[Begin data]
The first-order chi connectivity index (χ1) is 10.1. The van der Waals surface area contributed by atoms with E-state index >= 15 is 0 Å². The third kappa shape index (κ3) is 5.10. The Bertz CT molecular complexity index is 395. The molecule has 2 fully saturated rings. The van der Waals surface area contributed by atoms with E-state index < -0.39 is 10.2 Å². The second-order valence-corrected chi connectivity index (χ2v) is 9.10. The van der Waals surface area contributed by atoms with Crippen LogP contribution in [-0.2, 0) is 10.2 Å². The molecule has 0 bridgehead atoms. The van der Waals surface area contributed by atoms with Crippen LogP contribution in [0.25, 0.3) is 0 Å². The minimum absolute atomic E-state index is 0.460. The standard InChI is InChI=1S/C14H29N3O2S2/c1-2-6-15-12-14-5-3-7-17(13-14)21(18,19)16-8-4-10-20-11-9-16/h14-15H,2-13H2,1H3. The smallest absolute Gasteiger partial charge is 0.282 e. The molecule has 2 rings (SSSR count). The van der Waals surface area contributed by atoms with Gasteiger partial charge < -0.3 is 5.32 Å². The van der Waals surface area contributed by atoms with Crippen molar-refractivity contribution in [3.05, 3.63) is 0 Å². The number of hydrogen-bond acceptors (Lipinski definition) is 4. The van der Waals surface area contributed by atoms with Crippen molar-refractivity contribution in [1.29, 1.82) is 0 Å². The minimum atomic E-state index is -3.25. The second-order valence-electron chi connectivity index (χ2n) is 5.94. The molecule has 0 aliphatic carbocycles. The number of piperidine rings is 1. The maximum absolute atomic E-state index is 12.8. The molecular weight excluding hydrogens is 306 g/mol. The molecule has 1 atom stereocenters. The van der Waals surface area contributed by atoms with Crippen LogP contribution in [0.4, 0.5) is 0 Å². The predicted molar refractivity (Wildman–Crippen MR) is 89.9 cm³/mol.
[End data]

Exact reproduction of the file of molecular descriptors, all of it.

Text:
The first-order chi connectivity index (χ1) is 10.1. The van der Waals surface area contributed by atoms with E-state index >= 15 is 0 Å². The third kappa shape index (κ3) is 5.10. The Bertz CT molecular complexity index is 395. The molecule has 2 fully saturated rings. The van der Waals surface area contributed by atoms with E-state index < -0.39 is 10.2 Å². The second-order valence-corrected chi connectivity index (χ2v) is 9.10. The van der Waals surface area contributed by atoms with Crippen LogP contribution in [-0.2, 0) is 10.2 Å². The molecule has 0 bridgehead atoms. The van der Waals surface area contributed by atoms with Crippen LogP contribution in [0.25, 0.3) is 0 Å². The minimum absolute atomic E-state index is 0.460. The standard InChI is InChI=1S/C14H29N3O2S2/c1-2-6-15-12-14-5-3-7-17(13-14)21(18,19)16-8-4-10-20-11-9-16/h14-15H,2-13H2,1H3. The smallest absolute Gasteiger partial charge is 0.282 e. The molecule has 2 rings (SSSR count). The van der Waals surface area contributed by atoms with Gasteiger partial charge < -0.3 is 5.32 Å². The van der Waals surface area contributed by atoms with Crippen molar-refractivity contribution in [3.05, 3.63) is 0 Å². The number of hydrogen-bond acceptors (Lipinski definition) is 4. The van der Waals surface area contributed by atoms with Crippen molar-refractivity contribution in [1.29, 1.82) is 0 Å². The minimum atomic E-state index is -3.25. The second-order valence-electron chi connectivity index (χ2n) is 5.94. The molecule has 0 aliphatic carbocycles. The number of piperidine rings is 1. The maximum absolute atomic E-state index is 12.8. The molecular weight excluding hydrogens is 306 g/mol. The molecule has 1 atom stereocenters. The van der Waals surface area contributed by atoms with Crippen LogP contribution in [0.4, 0.5) is 0 Å². The predicted molar refractivity (Wildman–Crippen MR) is 89.9 cm³/mol.